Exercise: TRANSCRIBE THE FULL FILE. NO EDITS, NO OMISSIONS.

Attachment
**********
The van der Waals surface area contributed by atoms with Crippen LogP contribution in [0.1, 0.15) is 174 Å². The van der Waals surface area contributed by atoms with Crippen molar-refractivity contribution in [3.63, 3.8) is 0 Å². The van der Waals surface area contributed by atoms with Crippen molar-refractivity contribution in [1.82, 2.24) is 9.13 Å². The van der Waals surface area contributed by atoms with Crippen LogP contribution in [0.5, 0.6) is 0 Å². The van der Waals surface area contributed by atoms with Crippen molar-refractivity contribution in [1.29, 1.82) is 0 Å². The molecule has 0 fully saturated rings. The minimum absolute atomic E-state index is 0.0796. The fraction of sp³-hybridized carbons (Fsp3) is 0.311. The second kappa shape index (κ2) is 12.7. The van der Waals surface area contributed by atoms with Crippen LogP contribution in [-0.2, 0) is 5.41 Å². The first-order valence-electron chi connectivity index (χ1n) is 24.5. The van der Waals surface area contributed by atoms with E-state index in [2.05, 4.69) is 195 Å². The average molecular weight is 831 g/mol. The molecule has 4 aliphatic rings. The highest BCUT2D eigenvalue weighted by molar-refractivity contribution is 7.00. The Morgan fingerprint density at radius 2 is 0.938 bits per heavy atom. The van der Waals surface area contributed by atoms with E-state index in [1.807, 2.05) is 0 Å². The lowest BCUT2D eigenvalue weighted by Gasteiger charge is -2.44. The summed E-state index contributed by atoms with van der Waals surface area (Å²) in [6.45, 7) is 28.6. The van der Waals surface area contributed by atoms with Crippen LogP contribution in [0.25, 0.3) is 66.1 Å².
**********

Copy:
The van der Waals surface area contributed by atoms with Crippen LogP contribution in [0.1, 0.15) is 174 Å². The van der Waals surface area contributed by atoms with Crippen molar-refractivity contribution in [3.63, 3.8) is 0 Å². The van der Waals surface area contributed by atoms with Crippen molar-refractivity contribution in [1.82, 2.24) is 9.13 Å². The van der Waals surface area contributed by atoms with Crippen LogP contribution in [0.5, 0.6) is 0 Å². The van der Waals surface area contributed by atoms with Crippen molar-refractivity contribution in [1.29, 1.82) is 0 Å². The molecule has 0 fully saturated rings. The minimum absolute atomic E-state index is 0.0796. The fraction of sp³-hybridized carbons (Fsp3) is 0.311. The second kappa shape index (κ2) is 12.7. The van der Waals surface area contributed by atoms with Crippen LogP contribution in [-0.2, 0) is 5.41 Å². The first-order valence-electron chi connectivity index (χ1n) is 24.5. The van der Waals surface area contributed by atoms with E-state index in [2.05, 4.69) is 195 Å². The average molecular weight is 831 g/mol. The molecule has 4 aliphatic rings. The highest BCUT2D eigenvalue weighted by molar-refractivity contribution is 7.00. The Morgan fingerprint density at radius 2 is 0.938 bits per heavy atom. The van der Waals surface area contributed by atoms with E-state index in [1.807, 2.05) is 0 Å². The lowest BCUT2D eigenvalue weighted by Gasteiger charge is -2.44. The summed E-state index contributed by atoms with van der Waals surface area (Å²) in [6.45, 7) is 28.6. The van der Waals surface area contributed by atoms with Crippen LogP contribution in [0.25, 0.3) is 66.1 Å².